Sleep quality can significantly affect an older adult’s physical, mental, and emotional health. Unfortunately, many of us drag through our days and don’t know how to improve our sleep.
Before we can improve sleep, we must respect its importance. Many of us admire people who claim to get by on four hours of sleep and declare sleep to be a waste of time. We want to emulate them, so we can accomplish more, and we might even feel guilty when we prioritize our own downtime.
Scientists have been studying sleep in humans and a variety of animals from deep sea mammals to insects. Although “sleep” varies dramatically between organisms (for instance dolphins shut down half of their brains at a time), circadian rhythms (regular periods of restfulness and wakefulness) are common among many animals. Since almost every animal studied sleeps in some fashion, we should assume sleep has important health benefits that should not be ignored.
Some of these benefits may include cellular repair, improving memory, and production of certain hormones and immune cells.
People with poor sleep are at higher risk for diabetes, heart disease, dementia, accidents, and increased stress. Unfortunately, these problems can cycle and escalate; for instance, poor sleep is a risk factor for dementia, and dementia is a risk factor for poor sleep.
How Can You Get a Better Night’s Sleep?
- Be active during the day. Move about as you are able. Open curtains. Spend some time outdoors.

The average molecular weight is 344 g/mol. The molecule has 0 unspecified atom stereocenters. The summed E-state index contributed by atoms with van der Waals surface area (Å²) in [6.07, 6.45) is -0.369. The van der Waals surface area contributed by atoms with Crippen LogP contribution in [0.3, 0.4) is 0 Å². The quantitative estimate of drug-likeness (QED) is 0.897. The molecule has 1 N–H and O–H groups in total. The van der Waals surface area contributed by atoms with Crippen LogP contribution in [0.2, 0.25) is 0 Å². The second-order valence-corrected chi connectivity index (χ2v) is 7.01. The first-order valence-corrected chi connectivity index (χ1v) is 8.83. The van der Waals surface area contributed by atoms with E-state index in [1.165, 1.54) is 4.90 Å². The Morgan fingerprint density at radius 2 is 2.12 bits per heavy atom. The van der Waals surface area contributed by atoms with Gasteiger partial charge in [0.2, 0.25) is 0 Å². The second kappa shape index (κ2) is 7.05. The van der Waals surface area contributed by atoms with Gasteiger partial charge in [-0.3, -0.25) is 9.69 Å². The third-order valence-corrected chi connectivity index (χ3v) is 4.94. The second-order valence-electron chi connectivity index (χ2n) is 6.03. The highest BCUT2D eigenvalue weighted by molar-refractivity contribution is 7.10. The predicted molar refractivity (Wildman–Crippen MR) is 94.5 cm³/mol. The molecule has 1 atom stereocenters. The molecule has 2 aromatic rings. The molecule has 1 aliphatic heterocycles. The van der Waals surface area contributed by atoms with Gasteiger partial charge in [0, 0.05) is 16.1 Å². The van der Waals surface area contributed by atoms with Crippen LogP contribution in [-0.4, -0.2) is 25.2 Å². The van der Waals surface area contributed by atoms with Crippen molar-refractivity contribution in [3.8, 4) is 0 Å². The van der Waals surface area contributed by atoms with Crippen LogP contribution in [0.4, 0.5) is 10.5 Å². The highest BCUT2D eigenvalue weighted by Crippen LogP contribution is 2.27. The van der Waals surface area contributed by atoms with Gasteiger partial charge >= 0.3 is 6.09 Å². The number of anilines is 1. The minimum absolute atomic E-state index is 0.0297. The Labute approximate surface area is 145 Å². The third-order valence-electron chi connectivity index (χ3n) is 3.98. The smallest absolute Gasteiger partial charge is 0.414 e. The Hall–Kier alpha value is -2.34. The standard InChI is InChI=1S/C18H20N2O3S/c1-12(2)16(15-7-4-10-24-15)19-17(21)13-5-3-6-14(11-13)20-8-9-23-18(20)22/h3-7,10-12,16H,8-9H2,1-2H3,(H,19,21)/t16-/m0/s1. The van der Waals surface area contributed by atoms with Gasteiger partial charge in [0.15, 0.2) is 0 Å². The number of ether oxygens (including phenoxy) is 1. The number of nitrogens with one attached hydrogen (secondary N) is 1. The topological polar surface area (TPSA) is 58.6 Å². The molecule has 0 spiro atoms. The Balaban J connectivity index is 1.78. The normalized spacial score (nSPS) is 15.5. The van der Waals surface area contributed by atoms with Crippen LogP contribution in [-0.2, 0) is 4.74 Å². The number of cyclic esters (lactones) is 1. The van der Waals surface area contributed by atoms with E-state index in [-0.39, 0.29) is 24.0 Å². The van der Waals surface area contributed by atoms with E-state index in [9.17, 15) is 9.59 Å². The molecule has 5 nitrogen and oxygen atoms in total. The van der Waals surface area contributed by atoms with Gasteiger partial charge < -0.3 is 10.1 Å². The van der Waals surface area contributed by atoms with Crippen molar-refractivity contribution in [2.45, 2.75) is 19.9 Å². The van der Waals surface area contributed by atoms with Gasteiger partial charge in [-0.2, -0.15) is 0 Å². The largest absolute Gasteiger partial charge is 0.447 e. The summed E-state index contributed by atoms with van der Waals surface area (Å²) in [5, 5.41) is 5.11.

- Avoid afternoon caffeine. Caffeine’s effects can be felt in your body for as long as five hours, meaning if you drink a 20-ounce mug at 3pm, your body is still attempting to metabolize the last of the caffeine at 8pm.
- Avoid heavy meals (and too many carbs) in the evening. This may seem counterintuitive since heavy meals and carbs make you feel sluggish and sleepy. However, indigestion, reflux, and blood sugar crashes all disrupt sleep.
- Avoid alcohol before sleep. This may also seem counterintuitive as well, since many people use alcohol to relax. However, alcohol worsens sleep apnea and disrupts REM (rapid eye movement) sleep.
- Manage stress. Rather than worrying about what you need to do tomorrow, write it down and leave it where you will find it in the morning. Then do not move from one source of stress (like your to-do list) to another (like watching the news or scrolling through other people’s drama on social media). Instead read a book, drink some herbal tea, listen to quiet music, or meditate.
- Schedule your sleep. Go to bed at the same time every night. Allow yourself an hour more time in bed than the amount of sleep you need (seven to eight hours are considered optimal for healthy middle-aged adults. Youths, advanced elderly, and people recovering from trauma often need more.)
- Wear comfortable, stretchy or loose clothing that allows easy movement.
- Turn off all sources of blue light or cover them so you cannot see them. If you need light so you can safely get to the bathroom at night, use non-LED nightlights that have a warmer glow.